Could it be that MacKenzie's "many of us" do not understand what the "gospel" actually is?  And wouldn't that mean that MacKenzie does not understand the import of the Ninety-Five Theses?

Pettegree reports that Luther too, like Mackenzie, passed judgment on his own Ninety-Five Theses, on page 73:
Luther, looking back on these events, did not take any great pride in the ninety-five theses.  Had he had any sense of their likely impact, he told a later correspondent, he would have taken far more care with them.
Luther did not hold up his Ninety-Five Theses to be as good as his later (and purer) teaching, neither did he reject them as not having Gospel teaching, only that he would have refined them.  I wonder that Prof. Cameron MacKenzie's teaching "resonates" (or "engages"?) with that of Andrew Pettegree who calls the Indulgences "precious certificates"?  I shudder to think what MacKenzie's "gospel" is...
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      But here too Pettegree reports another aspect of the events surrounding the Ninety-Five Theses.  It relates to Elector Frederick's relationship to Luther during the events surrounding the Theses.  I have often wondered about Frederick's use of relics even after Luther's warnings against them.  How could he possibly continue with them after Luther's warning??  Even Wikipedia reports that "...he had little personal contact with Luther himself", and "He is considered to have remained a Roman Catholic all his life..."  Then it struck me as Pettegree reported the events in this manner (page 73):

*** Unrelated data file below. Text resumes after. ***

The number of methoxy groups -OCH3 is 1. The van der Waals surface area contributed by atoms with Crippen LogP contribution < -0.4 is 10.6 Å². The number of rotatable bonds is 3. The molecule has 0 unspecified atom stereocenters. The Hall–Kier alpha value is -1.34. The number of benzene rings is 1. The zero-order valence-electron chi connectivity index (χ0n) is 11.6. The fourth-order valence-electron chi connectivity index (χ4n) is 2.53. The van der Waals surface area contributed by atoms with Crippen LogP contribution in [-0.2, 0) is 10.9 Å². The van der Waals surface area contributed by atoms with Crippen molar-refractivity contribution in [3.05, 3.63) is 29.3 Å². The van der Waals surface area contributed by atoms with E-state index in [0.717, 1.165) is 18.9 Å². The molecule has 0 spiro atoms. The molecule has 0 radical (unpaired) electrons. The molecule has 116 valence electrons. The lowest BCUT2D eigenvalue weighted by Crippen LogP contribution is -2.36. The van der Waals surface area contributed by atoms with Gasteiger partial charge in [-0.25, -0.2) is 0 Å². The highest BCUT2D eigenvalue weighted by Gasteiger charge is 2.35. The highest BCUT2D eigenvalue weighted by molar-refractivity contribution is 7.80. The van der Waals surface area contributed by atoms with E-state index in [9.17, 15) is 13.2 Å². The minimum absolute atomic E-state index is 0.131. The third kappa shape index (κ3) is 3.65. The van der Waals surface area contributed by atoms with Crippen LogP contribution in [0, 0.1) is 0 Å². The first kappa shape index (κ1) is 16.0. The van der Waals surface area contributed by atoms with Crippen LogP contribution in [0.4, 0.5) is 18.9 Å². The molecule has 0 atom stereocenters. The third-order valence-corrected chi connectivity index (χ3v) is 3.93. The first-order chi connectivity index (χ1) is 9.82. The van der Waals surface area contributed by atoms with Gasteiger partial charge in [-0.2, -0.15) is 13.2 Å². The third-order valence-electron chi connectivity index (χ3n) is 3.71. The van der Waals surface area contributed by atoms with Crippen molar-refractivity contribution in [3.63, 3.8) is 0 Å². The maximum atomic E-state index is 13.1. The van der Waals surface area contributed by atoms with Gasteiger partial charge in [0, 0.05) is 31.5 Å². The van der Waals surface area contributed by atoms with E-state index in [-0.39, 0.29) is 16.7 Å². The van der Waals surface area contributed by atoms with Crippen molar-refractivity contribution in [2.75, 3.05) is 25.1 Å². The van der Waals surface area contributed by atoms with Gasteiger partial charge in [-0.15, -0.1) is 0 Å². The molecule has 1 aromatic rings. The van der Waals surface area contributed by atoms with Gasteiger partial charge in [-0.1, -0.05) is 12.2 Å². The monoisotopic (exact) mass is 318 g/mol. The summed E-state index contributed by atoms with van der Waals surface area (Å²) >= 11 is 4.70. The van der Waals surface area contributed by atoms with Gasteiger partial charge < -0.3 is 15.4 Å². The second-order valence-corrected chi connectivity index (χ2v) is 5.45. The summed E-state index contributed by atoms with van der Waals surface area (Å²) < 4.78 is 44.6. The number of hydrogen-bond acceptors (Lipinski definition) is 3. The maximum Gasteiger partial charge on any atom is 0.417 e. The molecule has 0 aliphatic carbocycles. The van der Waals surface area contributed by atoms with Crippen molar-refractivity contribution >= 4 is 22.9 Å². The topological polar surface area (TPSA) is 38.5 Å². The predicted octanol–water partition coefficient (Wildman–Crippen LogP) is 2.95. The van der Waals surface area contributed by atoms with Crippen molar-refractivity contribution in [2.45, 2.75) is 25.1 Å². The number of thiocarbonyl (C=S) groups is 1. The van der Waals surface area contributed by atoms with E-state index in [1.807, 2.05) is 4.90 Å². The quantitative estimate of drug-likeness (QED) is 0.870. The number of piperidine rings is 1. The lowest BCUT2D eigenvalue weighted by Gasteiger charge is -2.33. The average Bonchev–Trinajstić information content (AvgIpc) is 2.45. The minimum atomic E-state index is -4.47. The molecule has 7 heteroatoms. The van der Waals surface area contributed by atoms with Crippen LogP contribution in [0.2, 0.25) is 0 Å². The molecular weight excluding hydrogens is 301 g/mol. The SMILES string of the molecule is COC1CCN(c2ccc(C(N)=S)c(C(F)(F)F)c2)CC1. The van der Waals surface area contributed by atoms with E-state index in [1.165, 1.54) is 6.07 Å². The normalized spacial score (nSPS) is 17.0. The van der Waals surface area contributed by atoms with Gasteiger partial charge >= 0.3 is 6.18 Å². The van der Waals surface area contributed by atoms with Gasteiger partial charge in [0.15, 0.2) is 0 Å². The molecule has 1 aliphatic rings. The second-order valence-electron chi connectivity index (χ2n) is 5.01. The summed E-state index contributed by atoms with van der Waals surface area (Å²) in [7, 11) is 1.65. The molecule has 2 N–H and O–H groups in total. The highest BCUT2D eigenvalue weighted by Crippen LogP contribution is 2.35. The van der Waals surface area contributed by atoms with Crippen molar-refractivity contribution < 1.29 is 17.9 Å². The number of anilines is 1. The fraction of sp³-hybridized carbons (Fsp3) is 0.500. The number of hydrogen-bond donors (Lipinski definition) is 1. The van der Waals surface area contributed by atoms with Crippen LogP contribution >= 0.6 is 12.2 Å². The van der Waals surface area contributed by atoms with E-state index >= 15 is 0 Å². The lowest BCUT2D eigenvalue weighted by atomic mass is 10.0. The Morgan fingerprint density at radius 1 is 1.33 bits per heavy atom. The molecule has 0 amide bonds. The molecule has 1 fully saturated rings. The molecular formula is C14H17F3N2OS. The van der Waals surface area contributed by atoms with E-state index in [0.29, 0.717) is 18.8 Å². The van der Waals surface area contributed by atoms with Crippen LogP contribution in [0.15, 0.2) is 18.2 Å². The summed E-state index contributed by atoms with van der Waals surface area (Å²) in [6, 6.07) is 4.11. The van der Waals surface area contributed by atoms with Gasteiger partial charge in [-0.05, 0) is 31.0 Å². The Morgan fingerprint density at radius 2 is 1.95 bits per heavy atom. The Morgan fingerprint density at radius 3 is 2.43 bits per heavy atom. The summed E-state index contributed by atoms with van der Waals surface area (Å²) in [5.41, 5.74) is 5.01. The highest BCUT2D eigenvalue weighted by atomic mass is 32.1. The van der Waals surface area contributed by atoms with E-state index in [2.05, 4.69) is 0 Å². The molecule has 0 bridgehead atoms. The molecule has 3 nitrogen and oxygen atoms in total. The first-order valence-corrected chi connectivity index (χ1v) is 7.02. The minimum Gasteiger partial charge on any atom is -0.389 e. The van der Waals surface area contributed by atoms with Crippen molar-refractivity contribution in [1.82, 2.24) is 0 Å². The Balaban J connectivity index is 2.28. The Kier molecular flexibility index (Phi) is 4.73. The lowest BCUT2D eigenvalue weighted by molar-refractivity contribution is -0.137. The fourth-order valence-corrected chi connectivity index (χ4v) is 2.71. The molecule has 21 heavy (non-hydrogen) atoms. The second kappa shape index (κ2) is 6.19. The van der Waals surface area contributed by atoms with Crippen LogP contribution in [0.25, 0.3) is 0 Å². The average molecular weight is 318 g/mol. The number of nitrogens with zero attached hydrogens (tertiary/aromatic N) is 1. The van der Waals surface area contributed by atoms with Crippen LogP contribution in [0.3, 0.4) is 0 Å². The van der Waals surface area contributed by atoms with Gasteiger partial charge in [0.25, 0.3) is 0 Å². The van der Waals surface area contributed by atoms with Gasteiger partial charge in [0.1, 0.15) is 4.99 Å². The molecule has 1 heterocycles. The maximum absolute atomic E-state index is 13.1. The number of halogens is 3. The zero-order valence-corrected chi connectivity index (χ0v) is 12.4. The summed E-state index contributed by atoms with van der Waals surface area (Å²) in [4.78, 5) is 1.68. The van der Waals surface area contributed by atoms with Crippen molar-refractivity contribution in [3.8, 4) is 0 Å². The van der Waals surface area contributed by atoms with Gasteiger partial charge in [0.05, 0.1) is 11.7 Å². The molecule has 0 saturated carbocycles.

"Although the ninety-five theses were squarely aimed at Tetzel and Albrecht, Frederick’s foe, if the elector had chosen to take offense, as well he might, Luther was finished." [emphasis added]
Pettegree does a marvelous job of stating what virtually all of today's "church historians" ignore.  He said that Elector Frederick's propensity to "finish" Luther was this:
"... as well he might,"
Pettegree had earlier pointed out how much Frederick had invested in his relics and gathered them at Wittenberg for his collection – according to Wikipedia an "inventory of 1518 listed 17,443 items". Even after Luther's warnings against putting any spiritual value in them as far as obtaining forgiveness of sins, Frederick did not immediately get rid of them.  Elector Frederick had always been a mystery to me.  These relics were his pride and joy!  Oh, but were they?  If they were so precious to him, then why did Elector Frederick not "finish" Luther?  He stood to lose a lot of money and prestige, not to mention putting himself in jeopardy with the Pope!  He could have easily squashed this new teaching! He could have taken great offense at Luther... "as well he might"!

But ask yourself: "Did Elector Frederick 'finish' Luther?"

All "church historians" report that he did not!  Could it be that the Gospel message of the Ninety-Five Theses was working in him?  Could it be that God worked a faith in Elector Frederick in the true Gospel, a Gospel that Prof. Cameron MacKenzie of Concordia Theological Seminary-Fort Wayne himself admits that he cannot see (just a "gospel")?  Could it be that if Cameron MacKenzie were in the place of Elector Frederick at that time, there would have been NO REFORMATION?... no restored Gospel?... no Church of the Reformation?... and Cameron MacKenzie would have "finished" Luther... as he does today?
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      I will continue to read Pettegree's book for background information on Luther's life, but not for any spiritual content.  At least Pettegree's faults (as a non-Lutheran) are a little easier to stomach than the outright poison of the LC-MS professor at CTS-FW, Cameron MacKenzie who doesn't seem to understand what the "gospel" is
2 Tim. 3:7 – Ever learning, and never able to come to the knowledge of the truth.